House of Prayer defendants waive right to counsel, refuse prosecution deal

Atlanta Journal-Constitution/June 25, 2002
By Jill Young Miller

The state made an offer 11 members of the House of Prayer church immediately refused on Monday:

Accept a sentence of five years -- to be served outside of prison, on probation -- instead of going to trial and facing perhaps many more years behind bars on charges of cruelty to children and aggravated assault.

One by one, the defendants from the small, northwest Atlanta church rose in court and refused the offer from Fulton County Assistant District Attorney Pat Jackson. When Jackson asked the Rev. Arthur Allen Jr., 70, if he needed more time to think, he retorted, "Yes, if you give me a thousand years."

The 11 defendants pleaded not guilty in March to charges of cruelty to children and aggravated assault. The charges stem from an incident near the end of February 2001. Two boys, then 10 and 7 years old, were held in the air and whipped by the adults at Allen's direction, leaving wounds on their torsos, according to a 14-count indictment. The boys' parents are among the 11 charged.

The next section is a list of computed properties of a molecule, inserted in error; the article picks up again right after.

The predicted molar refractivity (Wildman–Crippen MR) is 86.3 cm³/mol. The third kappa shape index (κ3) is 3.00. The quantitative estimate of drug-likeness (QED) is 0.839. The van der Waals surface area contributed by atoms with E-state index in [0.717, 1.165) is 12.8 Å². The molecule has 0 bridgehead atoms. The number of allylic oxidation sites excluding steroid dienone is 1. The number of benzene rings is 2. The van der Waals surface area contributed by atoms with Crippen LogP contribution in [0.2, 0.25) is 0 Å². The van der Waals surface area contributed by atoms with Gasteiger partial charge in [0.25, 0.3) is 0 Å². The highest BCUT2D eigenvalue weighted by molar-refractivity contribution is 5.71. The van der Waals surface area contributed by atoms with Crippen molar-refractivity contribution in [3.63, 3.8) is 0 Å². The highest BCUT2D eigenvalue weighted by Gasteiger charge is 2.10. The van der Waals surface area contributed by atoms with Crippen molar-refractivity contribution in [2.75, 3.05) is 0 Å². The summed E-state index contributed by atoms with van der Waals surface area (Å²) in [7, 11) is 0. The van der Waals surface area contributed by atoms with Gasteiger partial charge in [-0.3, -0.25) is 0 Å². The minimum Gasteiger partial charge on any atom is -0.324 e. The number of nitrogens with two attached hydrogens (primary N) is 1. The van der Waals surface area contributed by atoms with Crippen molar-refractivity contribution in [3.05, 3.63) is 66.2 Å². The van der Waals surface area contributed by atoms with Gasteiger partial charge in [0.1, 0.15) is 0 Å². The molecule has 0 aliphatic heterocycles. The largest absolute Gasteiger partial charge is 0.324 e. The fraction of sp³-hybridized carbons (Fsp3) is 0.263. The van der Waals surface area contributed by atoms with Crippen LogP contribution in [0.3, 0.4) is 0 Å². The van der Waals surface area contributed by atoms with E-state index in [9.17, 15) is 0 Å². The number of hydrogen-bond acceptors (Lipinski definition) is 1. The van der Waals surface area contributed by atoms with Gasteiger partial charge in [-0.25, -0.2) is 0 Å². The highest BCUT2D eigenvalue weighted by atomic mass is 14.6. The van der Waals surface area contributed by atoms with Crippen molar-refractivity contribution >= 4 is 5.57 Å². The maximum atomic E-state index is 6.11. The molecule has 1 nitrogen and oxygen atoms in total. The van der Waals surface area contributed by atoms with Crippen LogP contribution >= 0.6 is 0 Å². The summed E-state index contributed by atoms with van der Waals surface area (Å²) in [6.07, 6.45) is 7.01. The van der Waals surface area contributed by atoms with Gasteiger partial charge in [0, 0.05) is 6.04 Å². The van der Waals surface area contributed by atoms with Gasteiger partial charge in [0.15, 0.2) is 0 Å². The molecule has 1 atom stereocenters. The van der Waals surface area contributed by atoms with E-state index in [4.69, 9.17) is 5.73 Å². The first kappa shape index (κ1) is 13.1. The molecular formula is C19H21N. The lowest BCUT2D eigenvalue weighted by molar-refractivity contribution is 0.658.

All 11 church members on Monday also waived their right to have a lawyer represent them, insisting they'll do it themselves. They told Fulton County Superior Court Judge T. Jackson Bedford Jr. they didn't want his court-appointed "stand-by" lawyers to help them with their defense, either. Bedford then released those lawyers from the courtroom.

Bedford repeatedly warned the church members, none of them lawyers, about the legal perils of attempting to represent themselves. "That is a very dangerous thing to do," Bedford said.

He reminded the Rev. Allen that -- counting all of the charges against him -- the pastor could be looking at 80 years in prison.

"I'm 70 years old," Allen told the judge. "I might be looking at death."

The church members were indicted by a Fulton County grand jury in January.

They face possible prison terms on felony charges that carry sentences of one to 20 years each. All are free on bond.

A trial is tentatively set to start in September or October.

To see more documents/articles regarding this group/organization/subject click here.